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  1. #1
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    mobydrv is born - all your cycling single LED driver needs in one :)

    Hi all,

    I've been working with DrJones from BLF for the past month or so to design the ideal low cost single LED bike light driver. It's based on the venerable Nanjg AMC7135 linear drivers (max input 5.5V) and it's set up to use a tactile/ electronic switch to make housing/ remote switch design easier.

    Link to his website: DrJones' Custom Firmware Drivers

    Standout features:

    1) fully programmable - it has 2 mode groups that you can switch between, each with up to 7 power levels that you can customise with one of 12 brightness levels. Each mode group has its own memory, so you'll go to the last used level when you switch between them.

    2) Custom UI - short clicks to go up levels, long presses to go down. So to go between Med and High, just click up, press down, click up, press down. No need to cycle through the other modes in that mode group.

    3) Battery level indicator and low voltage protection - you can get a read out of battery voltage by press&holding when the light is off; each blink = 0.1V above 3V (so six blinks = 3.6V or ~50% capacity). When battery voltage drops below 3V, output is halved which allows voltage to rise above 3V and should get some useable "out of the woods" time. Every time it subsequently goes below 3V output halves again, until it drops down to moonlight mode (~1% max drive) so you'll never be left completely without light.

    4) Oscillating "on-and-flashing" strobes - 2 oscillating strobe modes (regularOoOoOoO and double-pulseooOoOoooooOoOooo) with 2 different power levels each in a 1 to 4 ratio (flash is 4x the drive current of steady state).

    5) High 18kHz PWM, so no whine or flicker

    6) Ships by default with 2 mode groups; group one has 2-50-100% and group two has all the strobes.

    7) Available in max drive currents from 1.05A to 2.8A in 350mA increments, although I'm sure he'd be able to add or subtract chips to order, he's a very helpful guy.

    8) The switch is wired up to one of the stars and driver ground, so it's pretty simple http://drjones.dyndns.info/lumodrv-connect.jpg

    I think this will make a neat driver in between the cheap'n'cheerful AMC7135 drivers from China and the boutique Taskled drivers. Hopefully most of the features of the latter with the price closer to the former. I think it will make an awesome rear light driver too, with the ability to have whatever set up of solid and flashing modes you want (or even just one flashing mode!).

    Speaking of price, each driver (whatever the power level) is $7 and shipping is $2 for single sided drivers (up to 1.4A) and $2.50 for double sided drivers.

    I've just paid for my first one, a 2.1A driver to set up in Master-Slave configuration for a new helmet light. Hopefully the ~$20 I'll have saved will stop her eyebrow rising as far as it usually does (it'll pay for the battery too!).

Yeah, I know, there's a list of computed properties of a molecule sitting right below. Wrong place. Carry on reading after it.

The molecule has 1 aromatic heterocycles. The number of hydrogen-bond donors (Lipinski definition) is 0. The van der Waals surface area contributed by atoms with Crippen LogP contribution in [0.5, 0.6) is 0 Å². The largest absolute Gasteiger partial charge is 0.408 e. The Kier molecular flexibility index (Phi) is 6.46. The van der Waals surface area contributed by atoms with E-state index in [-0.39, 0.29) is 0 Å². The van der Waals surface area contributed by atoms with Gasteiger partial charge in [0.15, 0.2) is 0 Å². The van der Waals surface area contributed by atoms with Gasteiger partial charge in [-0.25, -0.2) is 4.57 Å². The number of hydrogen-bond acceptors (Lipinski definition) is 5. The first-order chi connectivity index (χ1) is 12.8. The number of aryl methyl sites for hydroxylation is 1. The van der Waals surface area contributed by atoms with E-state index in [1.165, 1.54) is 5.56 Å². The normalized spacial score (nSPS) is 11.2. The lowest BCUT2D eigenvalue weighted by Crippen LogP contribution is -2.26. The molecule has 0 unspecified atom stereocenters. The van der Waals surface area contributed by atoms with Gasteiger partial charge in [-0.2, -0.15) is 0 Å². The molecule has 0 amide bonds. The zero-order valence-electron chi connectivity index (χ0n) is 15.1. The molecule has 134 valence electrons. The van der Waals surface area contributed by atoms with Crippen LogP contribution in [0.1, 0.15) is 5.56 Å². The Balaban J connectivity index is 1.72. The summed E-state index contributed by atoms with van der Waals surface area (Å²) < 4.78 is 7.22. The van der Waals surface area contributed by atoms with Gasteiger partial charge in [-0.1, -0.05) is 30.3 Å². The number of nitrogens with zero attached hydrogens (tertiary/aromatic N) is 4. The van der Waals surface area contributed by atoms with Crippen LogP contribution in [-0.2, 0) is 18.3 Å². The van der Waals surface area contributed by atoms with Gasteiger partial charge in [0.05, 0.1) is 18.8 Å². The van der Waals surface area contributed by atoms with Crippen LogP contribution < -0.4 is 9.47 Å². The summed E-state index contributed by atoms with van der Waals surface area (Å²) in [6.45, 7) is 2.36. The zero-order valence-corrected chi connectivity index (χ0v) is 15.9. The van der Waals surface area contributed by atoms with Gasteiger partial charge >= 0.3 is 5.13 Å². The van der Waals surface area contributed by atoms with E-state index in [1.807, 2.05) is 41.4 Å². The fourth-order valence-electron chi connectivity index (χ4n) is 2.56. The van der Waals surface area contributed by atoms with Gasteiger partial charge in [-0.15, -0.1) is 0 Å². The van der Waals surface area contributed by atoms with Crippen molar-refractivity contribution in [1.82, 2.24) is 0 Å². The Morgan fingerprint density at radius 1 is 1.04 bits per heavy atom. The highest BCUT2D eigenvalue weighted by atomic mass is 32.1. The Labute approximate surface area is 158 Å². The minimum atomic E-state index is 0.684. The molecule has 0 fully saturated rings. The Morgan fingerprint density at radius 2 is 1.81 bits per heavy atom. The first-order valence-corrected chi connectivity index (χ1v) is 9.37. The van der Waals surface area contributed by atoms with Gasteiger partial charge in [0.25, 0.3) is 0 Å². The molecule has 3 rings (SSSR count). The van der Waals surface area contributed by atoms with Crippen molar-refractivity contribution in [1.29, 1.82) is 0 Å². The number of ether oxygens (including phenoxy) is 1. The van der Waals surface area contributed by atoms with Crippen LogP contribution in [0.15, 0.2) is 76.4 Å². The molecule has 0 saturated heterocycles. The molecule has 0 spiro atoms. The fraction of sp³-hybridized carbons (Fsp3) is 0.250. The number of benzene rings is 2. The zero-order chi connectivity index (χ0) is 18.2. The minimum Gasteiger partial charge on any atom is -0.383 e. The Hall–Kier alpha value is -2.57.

2. #2
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    Bloody brilliant! I may upgrade the lights I did with the Lupodrv driver.
    Thanks for the hard work, Matt (and doc Jones).

    Do you have a link to buy them?

  3. #3
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    thanks! I'm super impressed by the work DrJones has put into this (my side has largely consisted of "hmm, I don't think that'll work so well for cycling, try this"), so he definitely deserves the majority of the credit for this. I'm even thinking of tearing down the 2 bike lights I have that use linear drivers to replace them with these, as I've never been 100% happy with the Judco switches I use.

    No link to buy them, just PM DrJones at http://budgetlightforum.com/user/417 for a quote or PM me for his email (thanks for the reminder!).
    Last edited by mattthemuppet; 03-26-2013 at 01:53 PM.

  4. #4
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    I have to ask since I am getting use to thinking about things with a clicky switch... what is an electronic switch (I know the obvious answer), but can you link to one someone where for my visually challenged mind. Ready to start working on a brighter (more LEDs) light so I want to wrap my mind around the new switch option.

    This is kind of topical because I lost a driver (yup, I lost it somewhere in my house) and am not ready to build with the b3Flex I bought.
    Fat guys need bikes too.

  5. #5
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    an electronic/ tactile switch is one which carries little current (compared to a clicky that carries all the current) and is used to close a circuit. In the case of light drivers, it usually pulls a voltage to 0V which is interpreted by the driver as a signal.

    here's a very fancy one I used with the Taskled drivers
    search.digikey.com/scripts/dksearch/dksus.dll?vendor=0&keywords=EG4574

    but you can get them in all shapes and sizes.

    The biggest difference for me is that they're much easier to actuate (less feedback though) and, because they don't carry much current, they tend to be much more reliable in my hands than the Judco switches I've been using as clickies.

  6. #6
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    must do more reading.... I have a secondary light on hold, so I have to figure out the switch thing and then I will likely try one of these out.